Generation Technologies

Initially geothermal power plants used only the separated steam from geothermal steamfields, passing it through a condensing steam turbine. Separated water was either reinjected, or in the case of Wairakei, discharged to the Waikato River. Condensing steam turbines are still used for many new plants, especially in the larger sizes, and for higher temperature resources. The Wairakei, Ohaaki and Poihipi plants are of this type.

An option is to use the separated brine, which may still be at a temperature in excess of 100°C, to boil a secondary working fluid to drive other smaller turbines in a closed cycle. This is usually referred to as a binary plant. The two small Bay of Plenty Electricity plants at Kawerau are of this type, as is the new plant installed at Wairakei. The Ngawha plant is similar, but uses the steam in a binary unit as well. Plants of this type are particularly suitable for lower temperature resources and/or resources with higher gas contents.

More recently, geothermal combined cycle plants have been installed utilising a steam turbine with binary plant heat exchangers acting as the condensers, and additional binary plants operating on the separated brine. The Mokai and Rotokawa plants are of this type.

A potential variation on the binary cycle concept is the Kalina cycle which uses an ammonia-water mixture rather than an organic fluid such as isopentane as the working fluid. While some of these plants have been constructed internationally, the technology has yet to be applied in New Zealand.

Whichever plant type is selected, the relatively low steam temperatures and pressures mean that the efficiency of conversion of heat to electricity is low compared to fossil-fuel fired plants. Overall conversion factors of less than 15% are usual even for modern geothermal plants operating on a good geothermal resource, which is why direct use is more efficient.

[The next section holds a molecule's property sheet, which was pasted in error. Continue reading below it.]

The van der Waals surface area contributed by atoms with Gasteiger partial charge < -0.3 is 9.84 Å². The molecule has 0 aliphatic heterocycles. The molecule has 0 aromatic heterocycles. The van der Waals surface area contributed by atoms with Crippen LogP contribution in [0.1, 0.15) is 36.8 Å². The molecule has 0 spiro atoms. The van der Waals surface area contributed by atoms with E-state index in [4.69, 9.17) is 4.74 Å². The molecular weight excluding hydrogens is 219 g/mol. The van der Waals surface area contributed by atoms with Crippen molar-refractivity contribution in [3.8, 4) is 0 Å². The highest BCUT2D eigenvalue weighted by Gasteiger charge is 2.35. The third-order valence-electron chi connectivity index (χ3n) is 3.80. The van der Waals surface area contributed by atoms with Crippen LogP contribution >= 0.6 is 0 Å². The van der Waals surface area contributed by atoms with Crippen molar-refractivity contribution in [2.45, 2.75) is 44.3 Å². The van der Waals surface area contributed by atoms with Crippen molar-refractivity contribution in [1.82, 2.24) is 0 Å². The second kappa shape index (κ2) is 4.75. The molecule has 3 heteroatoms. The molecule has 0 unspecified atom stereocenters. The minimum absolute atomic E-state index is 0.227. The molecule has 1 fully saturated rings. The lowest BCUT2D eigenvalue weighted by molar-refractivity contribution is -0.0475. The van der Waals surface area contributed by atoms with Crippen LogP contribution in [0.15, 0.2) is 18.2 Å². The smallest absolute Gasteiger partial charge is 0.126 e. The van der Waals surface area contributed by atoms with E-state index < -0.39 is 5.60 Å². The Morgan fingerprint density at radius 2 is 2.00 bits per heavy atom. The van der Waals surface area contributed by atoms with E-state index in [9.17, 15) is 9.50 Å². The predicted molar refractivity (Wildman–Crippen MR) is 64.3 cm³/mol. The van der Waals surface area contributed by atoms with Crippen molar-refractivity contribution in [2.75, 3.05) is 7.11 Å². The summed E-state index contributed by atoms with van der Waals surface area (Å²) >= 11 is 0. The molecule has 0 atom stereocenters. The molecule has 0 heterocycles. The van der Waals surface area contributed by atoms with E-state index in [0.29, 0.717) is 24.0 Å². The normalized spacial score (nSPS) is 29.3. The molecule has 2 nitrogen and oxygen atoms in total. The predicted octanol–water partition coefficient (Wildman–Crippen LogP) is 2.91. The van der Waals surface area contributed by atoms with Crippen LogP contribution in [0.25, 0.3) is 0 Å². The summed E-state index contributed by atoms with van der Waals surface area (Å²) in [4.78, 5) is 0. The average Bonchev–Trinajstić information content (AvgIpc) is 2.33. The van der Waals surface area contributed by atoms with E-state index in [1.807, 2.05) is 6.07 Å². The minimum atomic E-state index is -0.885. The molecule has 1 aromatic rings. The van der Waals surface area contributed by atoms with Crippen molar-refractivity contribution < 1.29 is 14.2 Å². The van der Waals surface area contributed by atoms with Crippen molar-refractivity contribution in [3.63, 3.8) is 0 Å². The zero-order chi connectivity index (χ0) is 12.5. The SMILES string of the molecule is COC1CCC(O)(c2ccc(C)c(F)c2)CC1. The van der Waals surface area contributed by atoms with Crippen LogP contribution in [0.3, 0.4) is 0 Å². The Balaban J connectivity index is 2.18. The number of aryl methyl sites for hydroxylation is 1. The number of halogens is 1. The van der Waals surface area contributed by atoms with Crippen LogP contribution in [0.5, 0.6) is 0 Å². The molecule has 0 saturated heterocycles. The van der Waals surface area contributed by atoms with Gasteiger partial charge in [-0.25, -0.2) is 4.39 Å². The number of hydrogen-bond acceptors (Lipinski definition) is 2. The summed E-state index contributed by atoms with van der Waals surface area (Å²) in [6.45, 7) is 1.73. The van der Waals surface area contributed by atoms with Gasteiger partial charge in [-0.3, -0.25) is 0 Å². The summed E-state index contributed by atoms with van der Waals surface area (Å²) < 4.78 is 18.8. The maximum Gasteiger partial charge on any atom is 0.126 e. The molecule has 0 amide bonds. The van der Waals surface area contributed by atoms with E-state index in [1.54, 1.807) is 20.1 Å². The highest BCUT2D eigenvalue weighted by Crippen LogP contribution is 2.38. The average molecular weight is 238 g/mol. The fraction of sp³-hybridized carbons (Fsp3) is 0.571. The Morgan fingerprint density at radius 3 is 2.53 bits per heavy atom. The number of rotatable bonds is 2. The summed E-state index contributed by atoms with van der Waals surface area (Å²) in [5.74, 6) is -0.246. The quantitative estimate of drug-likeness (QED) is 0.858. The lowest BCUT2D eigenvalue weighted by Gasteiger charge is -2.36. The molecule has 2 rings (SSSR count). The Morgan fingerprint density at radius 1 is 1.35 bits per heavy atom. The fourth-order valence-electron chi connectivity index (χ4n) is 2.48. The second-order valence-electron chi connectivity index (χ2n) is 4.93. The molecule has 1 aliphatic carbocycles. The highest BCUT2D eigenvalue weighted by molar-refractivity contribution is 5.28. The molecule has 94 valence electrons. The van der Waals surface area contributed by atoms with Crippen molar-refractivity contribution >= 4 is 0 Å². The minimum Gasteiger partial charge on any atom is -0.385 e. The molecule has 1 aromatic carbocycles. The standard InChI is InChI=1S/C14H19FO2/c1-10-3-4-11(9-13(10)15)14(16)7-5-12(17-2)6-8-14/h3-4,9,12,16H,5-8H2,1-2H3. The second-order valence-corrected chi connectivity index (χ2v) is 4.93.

There are economies of scale in geothermal generation developments. The recently constructed plants in New Zealand, and the individual units within them, have been significantly smaller than would routinely be considered optimum on resources of similar sizes internationally. This has led to higher unit costs. The main driver for the small sizes has been conservatism over sustainability, enforced through the regulatory process.

Links

Generators
Bay of Plenty Energy – Kawerau Geothermal
Todd Energy – Kawerau Geothermal
Mighty River Power Geothermal Stations
Top Energy – Ngawha Geothermal Power Station
Contact Energy – Geothermal Power Stations (pdf brochure)
Contact Energy – Te Mihi Station
Contact Energy – Centennial Drive Station
Tuaropaki Power Company – Mokai

North and South Island power generating plants
http://www.elec.canterbury.ac.nz/research/powersystems/nzpower/north.shtml

Virtual tour of a geothermal power plant
http://www.calenergy.com/html/aboutus4.asp

Geothermal power plants
Pratt & Whitney distributed generation plants
Turboden binary cycle power plants
Ormat Geothermal Power Plants

http://geoheat.oit.edu/bulletin/bull26-2/art3.pdf
http://jardhitafelag.is/papers/PDF_Session_01/S01Paper079.pdf

Case studies of Wairakei development
http://www.geothermie.de/egec-geothernet/ci_prof/australia_ozean/new_zealand/a_brief_history_of_the_wairakei_.htm
http://wwwrcamnl.wr.usgs.gov/rgws/Unesco/PDF-Chapters/Chapter9-9.pdf
http://www.ipenz.org.nz/heritage/itemdetail.cfm?itemid=84
Wairakei Efficiency Study
Poihipi Road Efficiency Study

Case study of Kawerau geothermal development
http://www.geothermie.de/egec-geothernet/ci_prof/australia_ozean/new_zealand/kawerau_geothermal_development.htm